0) Don't do anything until you've profiled your code to make sure this is in fact where the slowdown is happening.

1) Rather than using a TImageList, I'd use a TList descendent to store the images. I'm not sure if this would have a direct impact on performance, but IIRC, TImageList relies a lot on the built-in Windows image handling, which might be slower.

2) Update the images on-demand rather than all together, if this is possible.

3) Thread the conversion process rather than run it in the main thread. This is pretty simple if you're also using a TList, as you can just pass the list item to the thread (or thread queue). This has the added benefit of using multiple processors if they're available.

Threading has the most potential to improve perceived performance of your app, even if it might not actually take less time. Combine that with as-required conversion and you should see a giant improvement.

ETA: A thread pool, as mentioned by Jerry in the comment, is a good idea. There are some examples of this on the Embarcadero site, if you search their blogs.

share|improve this answer
Using a TList will definitely improve performance (even if by a millisecond) because as Tim mentions, a TImageList is extremely heavy. However this draws back the ability for the list items to automatically show their linked image. This means you would need to manually draw these images. Still possible, but quite a bit more involved. I still highly recommend this though, loading/processing images to show in a list is no easy chore, and should be handled with care. Ironically, just today I was given the task to do exactly this (only in a grid instead of TListView) – Jerry Dodge May 30 '12 at 0:18
Putting the processing into threads seems like what I need to do. Certainly running on the main thread is obviously slow and unresponsive even with Application.ProcessMessages. Storing the images in a TList also could be better then ImageList. These are all things I need to research to understand better how to implement them, this is one of those questions where I need to do the work myself. I know the slowdown is due to the fact there are a limitless amount of Bitmaps been modified as performing the same on one Bitmap is relatively quick. – user1175743 May 30 '12 at 18:41

Added to the excellent suggestions of Tim: I am not sure how you access your bitmaps, use the ScanLine property of the bitmap if you did not do so. And use pf32Bit if possible, access is easier and mostly even faster.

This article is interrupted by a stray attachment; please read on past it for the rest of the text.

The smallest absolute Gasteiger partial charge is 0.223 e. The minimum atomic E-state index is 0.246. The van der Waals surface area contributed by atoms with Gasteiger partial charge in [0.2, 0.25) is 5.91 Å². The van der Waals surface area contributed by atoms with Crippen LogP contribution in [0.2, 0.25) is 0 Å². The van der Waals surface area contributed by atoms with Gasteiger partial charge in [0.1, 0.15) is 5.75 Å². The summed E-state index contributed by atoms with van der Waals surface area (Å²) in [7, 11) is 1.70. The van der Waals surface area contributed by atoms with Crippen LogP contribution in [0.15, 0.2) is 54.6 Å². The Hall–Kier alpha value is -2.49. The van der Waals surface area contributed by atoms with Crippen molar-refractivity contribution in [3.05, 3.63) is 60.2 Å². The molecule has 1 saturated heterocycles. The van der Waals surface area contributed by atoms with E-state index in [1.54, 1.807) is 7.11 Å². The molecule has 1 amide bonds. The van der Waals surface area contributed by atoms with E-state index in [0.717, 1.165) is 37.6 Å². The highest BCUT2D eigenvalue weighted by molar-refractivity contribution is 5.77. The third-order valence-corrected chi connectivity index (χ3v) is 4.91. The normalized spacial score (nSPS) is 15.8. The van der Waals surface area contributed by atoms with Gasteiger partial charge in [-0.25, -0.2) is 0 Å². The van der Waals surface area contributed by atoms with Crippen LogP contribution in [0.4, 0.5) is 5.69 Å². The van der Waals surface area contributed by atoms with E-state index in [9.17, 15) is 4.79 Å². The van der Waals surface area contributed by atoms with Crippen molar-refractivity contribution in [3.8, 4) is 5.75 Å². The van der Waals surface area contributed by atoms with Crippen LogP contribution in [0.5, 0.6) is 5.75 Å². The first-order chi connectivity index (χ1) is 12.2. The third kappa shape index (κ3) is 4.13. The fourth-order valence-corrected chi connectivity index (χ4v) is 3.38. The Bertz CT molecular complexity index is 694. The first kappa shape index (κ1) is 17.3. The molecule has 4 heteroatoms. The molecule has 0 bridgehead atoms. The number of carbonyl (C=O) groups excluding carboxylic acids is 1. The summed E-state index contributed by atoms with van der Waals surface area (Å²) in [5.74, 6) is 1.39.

Be aware that a bitmap is not threadsafe. It is no problem to read a scanline, but when you want to write the results back be sure you use a critical section or something like that.

Using a profiler is highly recommended, you will be surprised what code is inefficient or not. I use ProDelphi: it is not expensive and very precise.

share|improve this answer
Why is 32-bit bitmap easier to access and faster ? Could you elaborate this a little bit ? And there is nothing like reading a scanline, scanline gives you just a pointer to raw pixel data, which you can directly manipulate with. – TLama May 30 '12 at 8:56
@Arnold He means you can't necessarily read scanline on its own and retrieve an actual copy of the image data. Instead it just points to a piece of the memory where that image data can be found. – Jerry Dodge May 31 '12 at 4:50
PS - I hope that was an accidental typo at the beginning of your previous comment... – Jerry Dodge May 31 '12 at 4:50
@TLama - I did some experiments and found that 32 bit usually was faster than 24 bit. One explanation that springs to mind is the organization of memory in chunks of four or eight words. Fewer fetches are necessary with 32 bit compared to 24 bit. I am not sure what you mean by directly manipulating a scanline: it still requires a read, manipulation and write of elements of the scanline. Or am I missing something?. – Arnold May 31 '12 at 19:03
@TLama - I am very sorry for the typo, Jerry - Thanks for pointing me to it – Arnold May 31 '12 at 19:04

Your Answer


By posting your answer, you agree to the privacy policy and terms of service.